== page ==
Bionics Lab › Research > Surgical Robotics > Surgery Project 3

Evaluating the influence of inertia and friction produced by a geared DC motor on the haptic sensation


Endoscopic haptic surgical devices have shown promise in addressing the loss of tactile sensation associated with minimally invasive surgery. However, these devices must be capable of generating forces and torques similar to those applied on the tissue with a standard endoscopic tool. Geared motors are a possible solution for actuation; however; they possess mechanical characteristics that could potentially interfere with tactile perception of tissue qualities. The aim of the current research was to determine how the characteristics of a geared motor suitable for a haptic surgical device affect a user's perception of stiffness. The experiment involved six blindfolded subjects who were asked to discriminate the stiffness of six distinct silicone rubber samples whose mechanical properties are similar to those of soft tissue. Using a novel testing device whose dimensions approximated those of an endoscopic grasper, each subject palpated 30 permutations of sample pairs for each of three types of mechanical loads; the motor (friction and inertia), a flywheel (with the same inertia as motor), and a control (no significant mechanical interference). One factor ANOVA of the error scores and palpation time showed that no significant difference existed among error scores, but mean palpation time for the control was significantly less than for the other two methods. These results indicated that the mechanical characteristics of a geared motor chosen for application in a haptic surgical device did not interfere with the subjects' perception of the silicone samples' stiffness, but these characteristics may significantly affect the energy expenditure and time required for tissue palpation. Therefore, before geared motors can be considered for use in haptic surgical devices, consideration should be given to factors such as palpation speed and fatigue.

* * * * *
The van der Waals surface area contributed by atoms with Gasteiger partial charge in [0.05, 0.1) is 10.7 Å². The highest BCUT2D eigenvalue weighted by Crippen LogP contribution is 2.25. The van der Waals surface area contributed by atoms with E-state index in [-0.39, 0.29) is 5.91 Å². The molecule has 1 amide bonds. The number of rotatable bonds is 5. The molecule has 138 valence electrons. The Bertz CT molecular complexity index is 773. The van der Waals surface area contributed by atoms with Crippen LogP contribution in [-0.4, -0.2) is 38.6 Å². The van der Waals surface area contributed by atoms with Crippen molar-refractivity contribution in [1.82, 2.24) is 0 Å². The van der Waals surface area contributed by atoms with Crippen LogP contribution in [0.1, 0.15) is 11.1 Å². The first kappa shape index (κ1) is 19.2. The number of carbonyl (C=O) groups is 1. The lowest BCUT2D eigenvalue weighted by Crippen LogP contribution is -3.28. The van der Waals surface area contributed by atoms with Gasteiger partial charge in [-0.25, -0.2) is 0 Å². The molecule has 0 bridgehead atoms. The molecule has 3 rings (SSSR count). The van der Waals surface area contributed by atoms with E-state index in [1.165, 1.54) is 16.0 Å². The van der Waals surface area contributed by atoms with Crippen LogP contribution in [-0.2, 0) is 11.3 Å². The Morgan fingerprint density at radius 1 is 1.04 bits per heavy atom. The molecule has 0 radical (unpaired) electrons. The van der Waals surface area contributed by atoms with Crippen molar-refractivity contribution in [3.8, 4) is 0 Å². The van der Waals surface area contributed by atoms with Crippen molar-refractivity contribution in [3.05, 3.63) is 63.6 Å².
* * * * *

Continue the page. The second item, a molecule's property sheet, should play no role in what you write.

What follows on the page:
Geared Motor Comparison: Max Continuous Torque Vs. Weight Vs. Gear Ratio (gear ratio denoted by size of circles and numerical value)

Top View of the Device Palpating a Silicone Rubber Sample

Different Configurations of Testing Device: (a) Geared motor (b) Flywheel (c) Control


Instrumented laparoscopic Tool

| Status: Completed |


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[ CP6] Longnion Jeff, Jacob Rosen, Mika N. Sinanan, Blake Hannaford, Effects of Geared Motor Characteristics on Tactile Perception of Tissue Stiffness, Studies in Health Technology and Informatics - Medicine Meets Virtual Reality, Vol. 81, pp. 286-292, IOS Press, January 2001.